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Reliving Past Lessons

Reliving Past Lessons

By Betsy Kelleher

     My last column mentioned some changes in my life. The publisher of my first book had closed down, and I decided to publish a revised second edition of Sometimes a Woman Needs a Horse with Xulon Press, the same publisher that did my second book, MARES! (ya gotta love em). I thought it would be a simple process, to just give them the file and have the book available again.   

     Xulon did a diagnostic review and recommended a certain change in punctuation. Not a big deal, but I had only a PDF file which could not be edited. They offered to retype the book and make the recommended changes, for only $1800. Excuse me, but I could do it myself for a lot less. So I did. I actually retyped the entire manuscript, making the changes as I went along. The one change specifically recommended…was to remove the ellipses…those three dots that I love to use for a sort of pause in thought…because they said it might be confusing to the reader. OK, so I retyped the whole book to remove three little dots here and there. Well, actually, I found a LOT of those dots throughout the book, which the first publisher had not opposed. I replaced most of them, since that was the purpose of the retyping, except for one place where I left them in because I felt it didn’t work any other way.

     There is more to the story, of course. I had decided to republish after reading two new reviews online that were quite favorable, which made me think there was still a market out there for the book. But after I paid to republish the new edition, I found another new review which was extremely critical! If I’d read that review earlier, I probably would not have republished the book. I’ve read bad reviews before and survived, but this one hit me where it hurt the most. And why share this part of the story? Because now more than ever, I believe God guides us step by step. After I’d taken the first step, signing up to republish, only then did He lead me into the next step. As long as I was retyping the whole book, I might as well look at it again and see what I could do to make improvements! I couldn’t change the story itself—it was what it was. But perhaps I could edit parts of it to help God’s message be more effective.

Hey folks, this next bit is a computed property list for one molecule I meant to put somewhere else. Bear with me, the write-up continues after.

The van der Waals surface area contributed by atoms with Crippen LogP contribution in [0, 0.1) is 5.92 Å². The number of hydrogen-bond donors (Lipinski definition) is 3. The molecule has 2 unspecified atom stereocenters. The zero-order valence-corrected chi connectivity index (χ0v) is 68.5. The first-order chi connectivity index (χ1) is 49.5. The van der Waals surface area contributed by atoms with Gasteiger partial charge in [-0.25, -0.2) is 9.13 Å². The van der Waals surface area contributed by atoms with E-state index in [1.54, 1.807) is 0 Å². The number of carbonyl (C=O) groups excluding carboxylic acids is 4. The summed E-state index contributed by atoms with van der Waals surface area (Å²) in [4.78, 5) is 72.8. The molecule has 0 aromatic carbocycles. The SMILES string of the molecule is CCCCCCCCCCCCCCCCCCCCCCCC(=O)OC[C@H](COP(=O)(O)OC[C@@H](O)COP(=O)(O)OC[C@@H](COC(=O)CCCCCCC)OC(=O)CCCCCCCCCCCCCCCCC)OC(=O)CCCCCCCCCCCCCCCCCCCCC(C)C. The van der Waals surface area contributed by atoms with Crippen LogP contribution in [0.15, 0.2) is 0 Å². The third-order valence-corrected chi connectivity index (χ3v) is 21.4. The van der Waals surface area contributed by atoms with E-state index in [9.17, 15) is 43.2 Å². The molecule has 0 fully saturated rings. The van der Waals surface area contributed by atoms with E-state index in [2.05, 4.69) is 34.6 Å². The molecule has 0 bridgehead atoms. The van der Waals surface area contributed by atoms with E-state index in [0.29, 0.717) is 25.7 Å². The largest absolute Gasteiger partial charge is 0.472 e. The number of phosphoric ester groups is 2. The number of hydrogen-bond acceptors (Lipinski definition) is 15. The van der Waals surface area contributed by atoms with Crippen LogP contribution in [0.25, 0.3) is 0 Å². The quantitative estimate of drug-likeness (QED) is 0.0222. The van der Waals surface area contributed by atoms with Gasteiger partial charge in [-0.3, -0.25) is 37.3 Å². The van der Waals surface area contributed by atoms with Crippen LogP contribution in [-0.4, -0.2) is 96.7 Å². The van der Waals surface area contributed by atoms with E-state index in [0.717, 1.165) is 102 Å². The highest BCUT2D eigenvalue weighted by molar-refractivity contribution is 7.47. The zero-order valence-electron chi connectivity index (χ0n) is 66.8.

Two weeks later, as I finished retyping the whole manuscript, something happened. Yes, my fingers were tired, I was having mild headaches and back aches, and my blood pressure went up for awhile, after the stress of intense concentration. But as I gave a big sigh of relief after sending the completed file to the publisher, I sensed that God had a deeper purpose in all of this. I remember a sentence from the book about the bond that grew as Fanny and I shared countless miles of trail. I suddenly realized that as I retyped all those pages and relived the story, God reminded me in a very personal way of how He had worked in my life through my love of horses. I felt He was pulling me even closer to Himself.

     Looking back helped me see my past experiences as lessons that still apply to my life today. He is still reminding me to trust Him, to let Him provide my needs in His timing and to accept His will even when I don’t understand it. I feel a wonderful new joy in my heart. I am thankful for God’s involvement in my love of horses—how He worked with me as I trained Fanny—and how He is still involved in my life today.

     Why would I put forth the effort and expense of republishing a book that’s been on the market for ten years? Because I believe in the message of this book. I am praying that some new reader will find this book to contain a life-changing message from the same God who gave it to me. The revised second edition is the same story as before, with a different subtitle and a new cover and a few minor changes here and there. I must admit the writer in me is never completely satisfied. But time is limited here on earth. We do what we can when we can and we must take our opportunities seriously. We can look back later and see things we would have liked to change, but that time in life has past. Now, we move on. We live today, not yesterday. We learn from our experiences, and we try to change what we are doing now, when we are able.

     Today, I have a Tennessee Walker mare registered as Walker’s Velvet Queen—my Lady. She is not like Fanny, except also a bit headstrong. I believe God gives us the horse we need at the time He gives it. We learn something different from each one. God gave me many valuable experiences as I learned to train Fanny, and he has given different experiences with Lady. And with Traveller, with Dude, with Rocky and others.

     I must admit that I got very discouraged over this past winter. And now God has reminded me that even while I was discouraged, He was working things out. I need to be patient and trust Him. Perhaps by the time this column is published, I will be back on Lady again, riding on a regular basis. Reliving Sometimes a Woman Needs a Horse actually inspired me, not only to get back in the saddle, but how to work on my relationship with the Lord and Master of my life. The book is now available again in both eBook and soft cover editions through the usual retail markets.

(Originally published in the June 2014 issue of the Illinois Horse Network)

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